Donating Gifts to Museums and Art Galleries

Thinking about donating gifts to Museums and Galleries?

As a follow up to the ‘Preserving Memories’ series, I have asked the Victoria Gallery & Museum’s Fine Art Curator Moira Lindsay to write a piece about the process of donation of ephemera, artwork and objects.

Owners need to understand the implications of a gift or sale to a collection, and the difference between it (‘an acquisition’) and a loan. Loans are generally for specific periods of time and purpose (e.g. for an exhibition) after which they return to the owner. Collections are discouraged from considering long or indefinite loans. An acquisition is a permanent transfer to the collection.

Many museums have collection development policies outlining their purpose, and acquisition, management and disposal of objects. An overview of the existing collection, and policies on areas the collection wishes to develop (eg objects by a particular maker), ensure a clear long-term vision for the collection.

Museums consider the intentions of the owner, any conditions or requests attached, and most importantly whether the collection is the best place for that object. Staff may consider:

  1. If the object fits with their development policy
  2. If the object is museum-quality
  3. Whether it duplicates similar items already in the collection or region
  4. Whether any special storage or conservation needs are required (and if they can meet them)

 

Many people do not realise the size of collections, displays are rotated, but objects may spend a lot of time in storage. Storage does not imply the object is unwanted. Collections are not just used for permanent display (and in some cases permanent display will damage them), but also for research by collections staff, visiting research staff and students and interested members of the public. By donating an object to a public collection it means that the object is accessible to far more people.

In the event of queries over ownership the collection may ask the donor to provide evidence of ownership or provenance before acquisition. Issues such as excavation rights, export or spoliation of works of art during the Nazi, Holocaust and WWII period, may need to be investigated. There may also be biological factors to check before a collection can physically receive an object, and in terms of photography this would apply to cellulose nitrate film which is highly flammable.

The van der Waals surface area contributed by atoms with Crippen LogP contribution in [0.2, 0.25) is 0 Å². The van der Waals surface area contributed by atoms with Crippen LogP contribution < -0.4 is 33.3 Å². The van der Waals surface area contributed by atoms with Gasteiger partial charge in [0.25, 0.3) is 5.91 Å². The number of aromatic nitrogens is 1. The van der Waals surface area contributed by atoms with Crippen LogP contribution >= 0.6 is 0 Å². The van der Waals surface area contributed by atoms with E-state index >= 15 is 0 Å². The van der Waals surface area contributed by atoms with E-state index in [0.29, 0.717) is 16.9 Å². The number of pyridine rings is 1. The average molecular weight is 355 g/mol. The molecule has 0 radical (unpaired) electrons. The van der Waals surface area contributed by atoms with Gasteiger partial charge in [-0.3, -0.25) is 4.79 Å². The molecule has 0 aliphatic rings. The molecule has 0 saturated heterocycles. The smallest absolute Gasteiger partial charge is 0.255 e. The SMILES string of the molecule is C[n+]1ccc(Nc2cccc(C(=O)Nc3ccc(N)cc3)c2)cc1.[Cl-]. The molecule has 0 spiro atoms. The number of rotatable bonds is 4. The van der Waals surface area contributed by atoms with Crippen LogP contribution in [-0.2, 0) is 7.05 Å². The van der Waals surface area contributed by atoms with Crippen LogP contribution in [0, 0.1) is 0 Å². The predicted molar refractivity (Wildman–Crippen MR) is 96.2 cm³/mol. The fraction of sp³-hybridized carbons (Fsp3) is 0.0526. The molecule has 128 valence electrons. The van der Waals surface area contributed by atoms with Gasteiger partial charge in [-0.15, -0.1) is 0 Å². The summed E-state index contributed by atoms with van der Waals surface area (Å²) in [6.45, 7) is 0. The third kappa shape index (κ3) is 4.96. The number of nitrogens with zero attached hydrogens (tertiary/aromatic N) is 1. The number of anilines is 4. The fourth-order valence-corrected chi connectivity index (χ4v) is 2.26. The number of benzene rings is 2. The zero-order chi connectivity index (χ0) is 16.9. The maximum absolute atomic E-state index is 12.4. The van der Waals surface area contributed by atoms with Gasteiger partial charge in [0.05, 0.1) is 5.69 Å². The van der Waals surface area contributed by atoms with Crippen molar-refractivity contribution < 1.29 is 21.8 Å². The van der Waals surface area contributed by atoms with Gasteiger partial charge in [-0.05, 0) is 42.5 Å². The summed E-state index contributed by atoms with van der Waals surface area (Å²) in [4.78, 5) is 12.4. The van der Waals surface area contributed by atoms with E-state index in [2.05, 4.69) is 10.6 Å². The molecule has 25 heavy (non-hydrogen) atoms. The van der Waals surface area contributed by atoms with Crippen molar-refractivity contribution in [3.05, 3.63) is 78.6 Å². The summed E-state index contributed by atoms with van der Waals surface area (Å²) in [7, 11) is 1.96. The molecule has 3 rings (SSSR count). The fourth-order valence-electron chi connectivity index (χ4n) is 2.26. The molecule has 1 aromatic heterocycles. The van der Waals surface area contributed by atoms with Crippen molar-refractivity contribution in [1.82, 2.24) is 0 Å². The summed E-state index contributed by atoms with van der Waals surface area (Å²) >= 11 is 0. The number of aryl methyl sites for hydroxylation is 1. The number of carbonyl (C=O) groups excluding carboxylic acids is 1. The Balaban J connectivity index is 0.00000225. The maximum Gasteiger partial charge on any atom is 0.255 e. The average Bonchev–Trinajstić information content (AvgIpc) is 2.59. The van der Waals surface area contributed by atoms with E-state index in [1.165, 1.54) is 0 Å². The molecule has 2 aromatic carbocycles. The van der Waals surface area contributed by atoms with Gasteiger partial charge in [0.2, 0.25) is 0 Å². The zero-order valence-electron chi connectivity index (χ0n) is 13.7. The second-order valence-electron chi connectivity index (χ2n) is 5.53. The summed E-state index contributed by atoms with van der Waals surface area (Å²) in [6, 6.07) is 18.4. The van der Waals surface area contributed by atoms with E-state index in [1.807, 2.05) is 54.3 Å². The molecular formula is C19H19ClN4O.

When an object is accepted paperwork including ‘transfer of title’ will be completed, and a copy passed to the donor. The object can then be accessioned into the collection. Accessioning is the formal addition of an object to a collection and includes giving it a unique number and recording its details in an accessions register.

Museums and galleries will always try with some notice to make collections accessible to members of the public (including donors). They should also have documentation for the object within the collection, e.g. in an object file or a database record.

There could be the odd occasion where a donor may want to ‘borrow’ an object, generally this would not be possible, unless it was specified and agreed at the point of acquisition. For e.g. the acquisition of medals from a living donor who wishes to wear them on occasion. This may seem a reasonable request, however, as soon as the medals are lent to that donor, the museum cannot control what happens to the object in the same way that it can when it is within its care, e.g. in terms of security or damage or theft. There will be instances where it is possible to lend an object back to a donor, but it needs to be carefully planned at the point of acquisition. Donors need to think carefully about donating gifts and the implications such a gift would have on themselves and their family at large, because once it is given it cannot be returned.

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